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No Terminator-style overlays in first batch of Google Glasses

Google's initial glasses to only lightly augment your reality. Thank goodness.

Vic Gundotra, Google's senior vice president of social, wearing prototype Google Glasses. He said they were functioning when this picture was taken.
Rafe Needleman/CNET

You know what sucks about visiting Google? Seeing the Google Glasses but not being able to try them yourself. Thanks a lot, Vic.

But we are, slowly, learning more about this project. In particular, the prototypes that are appearing in the field, on TV, and in tantalizing interviews with online journalists are not capable of displaying the full-on, in-your-face type of augmented reality that 15 million people have seen in Google's demo video (and all the spoofs).

While Google+ chief Vic Gundotra didn't say much about the Glasses during an interview this morning, a later discussion with another spokesperson confirmed that the popular prototype model, as seen on Gundotra as well as Google X Lab founder Sebastian Thrun in a Charlie Rose interview, shows information above the wearer's usual line of sight, "about where the edge of an umbrella might be."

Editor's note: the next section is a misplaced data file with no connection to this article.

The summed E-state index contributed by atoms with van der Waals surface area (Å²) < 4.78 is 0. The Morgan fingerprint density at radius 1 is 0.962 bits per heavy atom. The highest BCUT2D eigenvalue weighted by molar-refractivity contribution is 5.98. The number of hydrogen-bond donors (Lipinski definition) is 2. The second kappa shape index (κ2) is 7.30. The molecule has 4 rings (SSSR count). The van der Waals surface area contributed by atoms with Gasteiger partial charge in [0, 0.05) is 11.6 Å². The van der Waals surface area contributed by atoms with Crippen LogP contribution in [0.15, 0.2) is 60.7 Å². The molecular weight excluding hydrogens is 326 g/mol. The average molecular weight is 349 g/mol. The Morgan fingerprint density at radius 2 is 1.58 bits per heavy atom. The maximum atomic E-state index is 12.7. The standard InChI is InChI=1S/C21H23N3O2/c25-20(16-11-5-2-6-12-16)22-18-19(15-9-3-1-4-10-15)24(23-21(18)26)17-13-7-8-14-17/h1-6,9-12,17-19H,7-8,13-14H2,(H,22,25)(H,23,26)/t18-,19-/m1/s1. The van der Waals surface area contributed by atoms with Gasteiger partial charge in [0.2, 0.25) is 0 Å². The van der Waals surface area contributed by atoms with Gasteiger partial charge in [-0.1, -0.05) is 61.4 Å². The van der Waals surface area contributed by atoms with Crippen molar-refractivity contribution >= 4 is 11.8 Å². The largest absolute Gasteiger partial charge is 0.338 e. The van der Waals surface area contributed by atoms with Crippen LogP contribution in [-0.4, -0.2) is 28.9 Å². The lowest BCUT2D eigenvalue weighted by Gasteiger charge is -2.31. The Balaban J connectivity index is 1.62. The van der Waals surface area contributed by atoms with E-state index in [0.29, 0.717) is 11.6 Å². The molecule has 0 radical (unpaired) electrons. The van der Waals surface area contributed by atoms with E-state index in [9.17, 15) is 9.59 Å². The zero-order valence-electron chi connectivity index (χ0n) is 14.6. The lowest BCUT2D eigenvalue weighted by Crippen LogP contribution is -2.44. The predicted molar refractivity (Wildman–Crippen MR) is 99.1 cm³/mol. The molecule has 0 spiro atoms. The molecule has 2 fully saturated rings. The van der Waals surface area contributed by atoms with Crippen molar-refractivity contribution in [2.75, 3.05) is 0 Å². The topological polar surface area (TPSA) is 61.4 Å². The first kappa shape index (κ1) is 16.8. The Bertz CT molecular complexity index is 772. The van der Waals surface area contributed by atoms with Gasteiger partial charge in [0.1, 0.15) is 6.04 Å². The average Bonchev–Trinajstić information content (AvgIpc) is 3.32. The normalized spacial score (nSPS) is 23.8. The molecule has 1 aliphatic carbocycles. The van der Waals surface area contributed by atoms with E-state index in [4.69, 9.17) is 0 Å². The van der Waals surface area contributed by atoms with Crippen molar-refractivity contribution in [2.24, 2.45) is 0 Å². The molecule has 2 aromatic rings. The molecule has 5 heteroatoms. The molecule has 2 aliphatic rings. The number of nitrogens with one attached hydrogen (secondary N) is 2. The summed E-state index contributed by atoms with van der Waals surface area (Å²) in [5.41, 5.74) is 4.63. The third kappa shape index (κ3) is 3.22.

"It's still too early to know what the functions and UI will be," I'm told, but apparently it's the "simple interactions that are making people the most excited." These simple options include photo sharing; Thrun is already posting photos from his Glasses on the team's Google+ page.

While Google Glasses are appearing on the heads of Googlers now in public view, it will likely still be awhile before the public has access to the technology. Attendees to the Google I/O conference in late June are unlikely to be given Glasses.

Reducing the interface from the full-view concept in the demo video to a more subtle above-the-view line makes sense from both a technological and consumer adoption perspective. Simply showing small snippets of information based on the user's general location and direction is easier than trying to overlay data in the user's main visual space, where graphics need to interlace more precisely with reality.

And, frankly, we may not be ready to walk around with our reality being augmented. We'll get there eventually, but showing indicators and cues adjacent to what we're looking at is likely a necessary first step. Think more automotive heads-up display than full-on fighter pilot augmented vision helmet. Probably just as well.